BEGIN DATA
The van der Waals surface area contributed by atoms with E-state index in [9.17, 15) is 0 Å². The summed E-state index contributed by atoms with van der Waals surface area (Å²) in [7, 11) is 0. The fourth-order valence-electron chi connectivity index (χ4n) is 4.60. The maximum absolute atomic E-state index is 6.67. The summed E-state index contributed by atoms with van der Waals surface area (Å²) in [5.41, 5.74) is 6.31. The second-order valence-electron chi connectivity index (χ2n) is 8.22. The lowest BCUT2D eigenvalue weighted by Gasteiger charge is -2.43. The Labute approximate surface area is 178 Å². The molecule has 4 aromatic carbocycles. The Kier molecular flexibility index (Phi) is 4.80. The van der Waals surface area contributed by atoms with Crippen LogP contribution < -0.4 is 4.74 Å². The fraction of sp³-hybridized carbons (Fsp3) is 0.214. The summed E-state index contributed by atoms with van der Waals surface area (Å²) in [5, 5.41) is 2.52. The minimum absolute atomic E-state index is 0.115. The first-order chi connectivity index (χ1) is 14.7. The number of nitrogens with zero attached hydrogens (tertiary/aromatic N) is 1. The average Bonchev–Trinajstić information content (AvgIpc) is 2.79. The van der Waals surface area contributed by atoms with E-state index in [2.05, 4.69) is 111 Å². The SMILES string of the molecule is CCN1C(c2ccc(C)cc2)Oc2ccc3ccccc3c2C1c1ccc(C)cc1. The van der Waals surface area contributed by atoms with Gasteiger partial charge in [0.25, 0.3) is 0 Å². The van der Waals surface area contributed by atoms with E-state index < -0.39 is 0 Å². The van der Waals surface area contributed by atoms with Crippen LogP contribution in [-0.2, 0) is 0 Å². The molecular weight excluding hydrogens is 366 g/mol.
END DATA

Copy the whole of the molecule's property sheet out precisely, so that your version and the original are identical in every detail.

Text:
The van der Waals surface area contributed by atoms with E-state index in [9.17, 15) is 0 Å². The summed E-state index contributed by atoms with van der Waals surface area (Å²) in [7, 11) is 0. The fourth-order valence-electron chi connectivity index (χ4n) is 4.60. The maximum absolute atomic E-state index is 6.67. The summed E-state index contributed by atoms with van der Waals surface area (Å²) in [5.41, 5.74) is 6.31. The second-order valence-electron chi connectivity index (χ2n) is 8.22. The lowest BCUT2D eigenvalue weighted by Gasteiger charge is -2.43. The Labute approximate surface area is 178 Å². The molecule has 4 aromatic carbocycles. The Kier molecular flexibility index (Phi) is 4.80. The van der Waals surface area contributed by atoms with Crippen LogP contribution < -0.4 is 4.74 Å². The fraction of sp³-hybridized carbons (Fsp3) is 0.214. The summed E-state index contributed by atoms with van der Waals surface area (Å²) in [5, 5.41) is 2.52. The minimum absolute atomic E-state index is 0.115. The first-order chi connectivity index (χ1) is 14.7. The number of nitrogens with zero attached hydrogens (tertiary/aromatic N) is 1. The average Bonchev–Trinajstić information content (AvgIpc) is 2.79. The van der Waals surface area contributed by atoms with E-state index in [2.05, 4.69) is 111 Å². The SMILES string of the molecule is CCN1C(c2ccc(C)cc2)Oc2ccc3ccccc3c2C1c1ccc(C)cc1. The van der Waals surface area contributed by atoms with Gasteiger partial charge in [0.25, 0.3) is 0 Å². The van der Waals surface area contributed by atoms with E-state index < -0.39 is 0 Å². The van der Waals surface area contributed by atoms with Crippen LogP contribution in [-0.2, 0) is 0 Å². The molecular weight excluding hydrogens is 366 g/mol.